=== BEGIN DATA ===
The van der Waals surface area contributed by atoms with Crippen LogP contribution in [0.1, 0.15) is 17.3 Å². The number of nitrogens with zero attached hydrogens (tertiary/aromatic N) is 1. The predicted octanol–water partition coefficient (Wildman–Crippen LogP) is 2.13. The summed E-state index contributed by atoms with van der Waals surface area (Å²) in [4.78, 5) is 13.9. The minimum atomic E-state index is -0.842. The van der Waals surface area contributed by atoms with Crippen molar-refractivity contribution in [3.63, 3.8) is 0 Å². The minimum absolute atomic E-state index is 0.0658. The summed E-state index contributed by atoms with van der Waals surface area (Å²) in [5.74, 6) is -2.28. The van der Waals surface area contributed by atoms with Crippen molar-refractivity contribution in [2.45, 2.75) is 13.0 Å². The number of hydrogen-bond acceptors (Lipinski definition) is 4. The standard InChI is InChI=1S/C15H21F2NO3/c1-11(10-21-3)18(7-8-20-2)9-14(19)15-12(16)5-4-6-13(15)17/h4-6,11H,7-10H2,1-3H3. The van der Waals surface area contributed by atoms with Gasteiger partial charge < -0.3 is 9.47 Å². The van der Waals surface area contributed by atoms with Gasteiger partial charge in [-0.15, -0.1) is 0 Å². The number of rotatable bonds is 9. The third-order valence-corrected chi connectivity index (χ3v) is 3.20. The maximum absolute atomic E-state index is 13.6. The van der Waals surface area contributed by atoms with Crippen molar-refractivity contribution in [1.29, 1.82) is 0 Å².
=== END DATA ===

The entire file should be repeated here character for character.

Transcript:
The van der Waals surface area contributed by atoms with Crippen LogP contribution in [0.1, 0.15) is 17.3 Å². The number of nitrogens with zero attached hydrogens (tertiary/aromatic N) is 1. The predicted octanol–water partition coefficient (Wildman–Crippen LogP) is 2.13. The summed E-state index contributed by atoms with van der Waals surface area (Å²) in [4.78, 5) is 13.9. The minimum atomic E-state index is -0.842. The van der Waals surface area contributed by atoms with Crippen molar-refractivity contribution in [3.63, 3.8) is 0 Å². The minimum absolute atomic E-state index is 0.0658. The summed E-state index contributed by atoms with van der Waals surface area (Å²) in [5.74, 6) is -2.28. The van der Waals surface area contributed by atoms with Crippen molar-refractivity contribution in [2.45, 2.75) is 13.0 Å². The number of hydrogen-bond acceptors (Lipinski definition) is 4. The standard InChI is InChI=1S/C15H21F2NO3/c1-11(10-21-3)18(7-8-20-2)9-14(19)15-12(16)5-4-6-13(15)17/h4-6,11H,7-10H2,1-3H3. The van der Waals surface area contributed by atoms with Gasteiger partial charge < -0.3 is 9.47 Å². The van der Waals surface area contributed by atoms with Gasteiger partial charge in [-0.15, -0.1) is 0 Å². The number of rotatable bonds is 9. The third-order valence-corrected chi connectivity index (χ3v) is 3.20. The maximum absolute atomic E-state index is 13.6. The van der Waals surface area contributed by atoms with Crippen molar-refractivity contribution in [1.29, 1.82) is 0 Å².